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Brooks' words key U.S. run

The coach's wisdom has American men in hockey final.

By DAMIAN CRISTODERO, Times Staff Writer
© St. Petersburg Times
published February 24, 2002

WEST VALLEY CITY, Utah -- So this is how a great hockey mind works; in fits and starts, twists and turns, using words in combinations that occasionally throw his players for a loop.

Welcome to the world of Herb Brooks, Olympic coach extraordinaire, word-smith unequaled.

"You wouldn't believe it if I told you," said U.S. forward Doug Weight when asked to share a few Herbisms. "A lot of it doesn't make sense. "The legs feed the wolf.' We just looked at each other. We think it means we have to move our feet."

"He makes you think," forward Bill Guerin said. "That's for sure."

Think about this. Twenty-two years to the day after leading a bunch of college kids to the 1980 gold medal in Lake Placid, Brooks is back with a roster full of NHL stars, poised to win again.

Brooks, 64, says there is so much talent on the U.S. team, which faces Canada today at the E Center, all he has to do is "throw the puck out there and let them have fun."

His players disagree.

"He's a huge part of this," Guerin said. "He's the guy who makes this go and makes us think we can be the best we can be. He's the kind who never takes too much credit.

"Even though he won't tell you, he's a big part of the team."

His part, however, is much different.

"They were calling me the Ayatollah at that time," said Brooks, referring to the Ayatollah Khomeni, Iran's iron-fisted religious leader in 1980. "I was more of a teacher."

Now, he said, "With this team, I'm not telling them anything. Just reminders, formulating a game plan. My thing is to ask questions and listen. We have a lot of quality people. I'm just trying to come up with a common denominator and go forward."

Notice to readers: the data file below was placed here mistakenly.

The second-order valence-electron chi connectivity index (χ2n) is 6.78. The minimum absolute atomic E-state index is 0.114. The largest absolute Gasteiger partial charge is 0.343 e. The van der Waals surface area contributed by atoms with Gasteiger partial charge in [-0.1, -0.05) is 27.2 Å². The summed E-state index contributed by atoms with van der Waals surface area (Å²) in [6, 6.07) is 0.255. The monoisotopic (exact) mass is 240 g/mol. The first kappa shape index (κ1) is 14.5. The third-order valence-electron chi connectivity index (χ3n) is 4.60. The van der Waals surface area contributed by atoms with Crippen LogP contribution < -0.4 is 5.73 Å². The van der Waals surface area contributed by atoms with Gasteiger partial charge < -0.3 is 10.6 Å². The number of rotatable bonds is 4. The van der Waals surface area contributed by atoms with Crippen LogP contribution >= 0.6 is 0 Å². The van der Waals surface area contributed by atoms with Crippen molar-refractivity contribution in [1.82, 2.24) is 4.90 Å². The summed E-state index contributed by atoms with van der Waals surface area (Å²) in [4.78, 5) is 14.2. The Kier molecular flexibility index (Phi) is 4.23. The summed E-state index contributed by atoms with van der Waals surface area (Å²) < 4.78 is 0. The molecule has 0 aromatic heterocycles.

"I think that's just the modesty of Herb," Weight said. "He's done an incredible job. He wants input, which means he checked his ego at the door."

The players said Brooks' familiarity with the large international ice was integral to understanding how to attack (with more motion) and defend (positioning is key).

The players take it from there, and even Brooks said he hasn't had enough time to implement a sophisticated system.

"Experience has made him realize that in the short-term, you can't implement exactly what he wants," defenseman Brian Leetch said. "But that's from years of doing certain things and getting to this point."

Brooks, who has coached the old North Stars, Rangers, Penguins and Devils, said he is fine with where he is at this point of his career and has "no desire" to return to the NHL.

Also consistent: Brooks' ability to turn a memorable phrase.

"You're playing worse and worse every day," he once said. "Right now, you're playing like it's the middle of next week."

After the United States defeated Russia 3-2 in Friday's semifinals, he said, "Sometimes, players ask for the time of day, but they can't figure out the time in Switzerland."

On playing Canada after surviving Russia, he said, "It's going from the frying pan into the fireplace a little bit."

He said the right words during a timeout in the third period after Russia scored two goals in the first four minutes to make it 3-2.

"It's a word association type of thing," he said. "Emotions are going, so we have certain key words that we tried to implement last September that would trigger a thought process and reaction. And I just mentioned that one word."

What was the word, he was asked.

"I forgot," he said. "We have to react, react to what's there. I'm not going to tell you the word. I'm just getting around it."

And that's how a great hockey mind works.

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